A Zen story that caught and continues to hold my attention goes like this: A Zen student and his master are washing up after dinner in the monastery. The young student looks at his master and declares: “Master, we are so free! What shall we do after cleaning these dishes?” The Master turns to him and replies: “Where shall we look?”
Implied in this story are many degrees and depths of freedom. One could do worse than contemplate the sense of what is going on between the Master and his student, especially the implications about our attention in our day to day lives and who has claim upon it. Even more important, I believe, than the debate about free will, there is the question of how our attention is controlled and what actual free attention we have. What does one do with attention not coopted by commercial, political, and religious interests? Perhaps it is no revelation to assert that our attention is not our own, that we are imprisoned inside the mass consciousness in a cell no larger than the amount of free attention we have to work with in our awakening process.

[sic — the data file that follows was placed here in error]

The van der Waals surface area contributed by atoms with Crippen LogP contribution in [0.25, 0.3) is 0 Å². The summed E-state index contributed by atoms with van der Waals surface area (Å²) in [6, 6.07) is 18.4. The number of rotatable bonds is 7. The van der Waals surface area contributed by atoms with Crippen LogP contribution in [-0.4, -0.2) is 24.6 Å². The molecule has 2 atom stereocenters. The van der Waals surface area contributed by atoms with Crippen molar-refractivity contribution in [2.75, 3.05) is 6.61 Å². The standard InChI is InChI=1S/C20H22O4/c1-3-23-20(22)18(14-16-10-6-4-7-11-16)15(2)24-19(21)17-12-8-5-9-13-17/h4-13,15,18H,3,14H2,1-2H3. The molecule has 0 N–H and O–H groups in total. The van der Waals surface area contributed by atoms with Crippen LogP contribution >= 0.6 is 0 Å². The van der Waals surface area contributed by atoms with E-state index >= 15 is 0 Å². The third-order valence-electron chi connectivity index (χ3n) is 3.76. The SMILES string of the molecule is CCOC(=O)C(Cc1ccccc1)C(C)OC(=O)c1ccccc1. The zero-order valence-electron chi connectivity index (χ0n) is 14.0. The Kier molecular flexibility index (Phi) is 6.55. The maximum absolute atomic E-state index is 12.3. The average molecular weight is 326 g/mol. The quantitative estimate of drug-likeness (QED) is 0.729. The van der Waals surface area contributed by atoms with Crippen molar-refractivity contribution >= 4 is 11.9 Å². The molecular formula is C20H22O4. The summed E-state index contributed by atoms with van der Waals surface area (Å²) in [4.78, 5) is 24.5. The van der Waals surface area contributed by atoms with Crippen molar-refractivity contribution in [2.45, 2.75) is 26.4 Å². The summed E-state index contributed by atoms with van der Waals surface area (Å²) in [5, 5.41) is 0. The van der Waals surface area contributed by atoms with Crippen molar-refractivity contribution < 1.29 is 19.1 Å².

For our awakening to move forward, we need to use our attention, our greatest spiritual tool, to bring light-filled influences into our inner landscape so that those influences ultimately overthrow the influence of the dark consciousness that dominates humanity today. We do this or continue in the fixed loop of living meaningless lives, dying, returning to live more meaningless lives, thousands of times until this proportion changes. You don’t believe this? Fine, you declare to yourself just what is going on. Free attention is the welcome platform upon which divine intent works. Now is when awakening happens.